In the fourth of the BBC radio Postscripts, Priestley explored the two faces of Germany. He had always responded to what he called the “bright face” of Germany: music, art, civic life, and beautiful landscapes. He knew the country and its people well. Bradford, where he was born and grew up, was a cosmopolitan city with a large and influential German population. Priestley had taken a walking holiday by the Rhine before the Great War, had suffered alongside German soldiers and prisoners during that war, and had visited the country again afterwards.
But “after the Nazis came, I went no more. The bright face had gone, and in its place was the vast dark face with its broken promises and endless deceit, its swaggering Storm Troopers and dreaded Gestapo, its bloodstained basements …” Priestley saw Nazi-ism as the pathetic mentality of overgrown bullying schoolboys, giving power to the most vain, rotten and cruel people in society.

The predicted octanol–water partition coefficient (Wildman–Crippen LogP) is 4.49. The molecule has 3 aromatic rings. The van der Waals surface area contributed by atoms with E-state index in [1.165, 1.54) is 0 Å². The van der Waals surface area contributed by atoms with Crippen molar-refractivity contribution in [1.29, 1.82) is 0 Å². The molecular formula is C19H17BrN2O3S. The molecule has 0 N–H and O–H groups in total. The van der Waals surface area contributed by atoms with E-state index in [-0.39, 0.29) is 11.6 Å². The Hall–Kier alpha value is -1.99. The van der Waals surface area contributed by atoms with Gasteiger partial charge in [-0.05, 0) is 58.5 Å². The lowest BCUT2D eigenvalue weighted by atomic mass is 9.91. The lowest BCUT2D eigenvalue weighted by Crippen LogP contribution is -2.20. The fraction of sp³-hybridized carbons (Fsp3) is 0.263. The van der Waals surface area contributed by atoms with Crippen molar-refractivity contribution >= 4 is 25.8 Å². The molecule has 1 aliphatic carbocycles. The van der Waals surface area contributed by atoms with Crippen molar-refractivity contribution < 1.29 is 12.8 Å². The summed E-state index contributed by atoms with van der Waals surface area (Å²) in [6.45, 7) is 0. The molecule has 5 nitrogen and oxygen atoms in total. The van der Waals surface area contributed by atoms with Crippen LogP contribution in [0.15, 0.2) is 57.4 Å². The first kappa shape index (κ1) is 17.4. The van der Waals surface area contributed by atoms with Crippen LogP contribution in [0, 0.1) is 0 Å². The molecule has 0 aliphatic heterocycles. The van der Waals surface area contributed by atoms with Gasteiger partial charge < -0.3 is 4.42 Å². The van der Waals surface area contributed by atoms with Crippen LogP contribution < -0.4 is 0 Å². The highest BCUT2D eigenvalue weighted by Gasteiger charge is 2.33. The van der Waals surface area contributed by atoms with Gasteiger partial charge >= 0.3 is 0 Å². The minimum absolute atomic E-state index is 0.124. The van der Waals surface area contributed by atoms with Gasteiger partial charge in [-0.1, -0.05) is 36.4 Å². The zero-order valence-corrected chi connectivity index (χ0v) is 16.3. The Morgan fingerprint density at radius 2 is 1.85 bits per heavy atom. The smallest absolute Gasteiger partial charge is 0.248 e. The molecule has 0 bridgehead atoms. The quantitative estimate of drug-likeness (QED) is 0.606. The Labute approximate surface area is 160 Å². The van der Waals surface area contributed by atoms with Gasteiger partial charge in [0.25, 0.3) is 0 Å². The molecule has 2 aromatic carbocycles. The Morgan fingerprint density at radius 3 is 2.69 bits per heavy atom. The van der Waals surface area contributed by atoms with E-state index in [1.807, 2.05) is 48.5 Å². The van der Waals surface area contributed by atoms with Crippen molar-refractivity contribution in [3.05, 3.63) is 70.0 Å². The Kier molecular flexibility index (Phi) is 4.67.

The ideas Priestley expressed in this broadcast had come to him as he walked home in the black-out from a night at the cinema. He had known from the early days of Nazi power that “it must come to this: that there must come a night when I would find myself walking through a blacked-out London in an England that was being turned into a fortress”.
Black-out in Gretley (Heinemann, 1942) is a thriller about Humphrey Neyland, a counter-espionage agent whose best friends had been killed by the Nazis. He is sent to an industrial town in the North Midlands to expose Nazi agents. The novel paints a vivid picture of war-time life, and is full of the ideas Priestley would express in this and other Postscript broadcasts: what motivated Fifth Columnists, how to improve society post-war.
Neyland arrives in Gretley, and has his say about the black-out:
“Now I hate the black-out anywhere. It’s been one of the mistakes of this war. There’s something timid, bewildered, Munich-minded about it. If I’d my way, I’d take a chance right up to the moment the bombers were overhead rather than endure this daily misery of darkened streets and blind walls. There’s something degrading about it. We should never have allowed those black-hearted outcasts to darken half the world”.
Neyland struggles to find his hotel in the darkness and is overwhelmed with the idea that they are all on the very brink of Hell, of total evil. He realises his mission is to stop those who are trying to push them further in …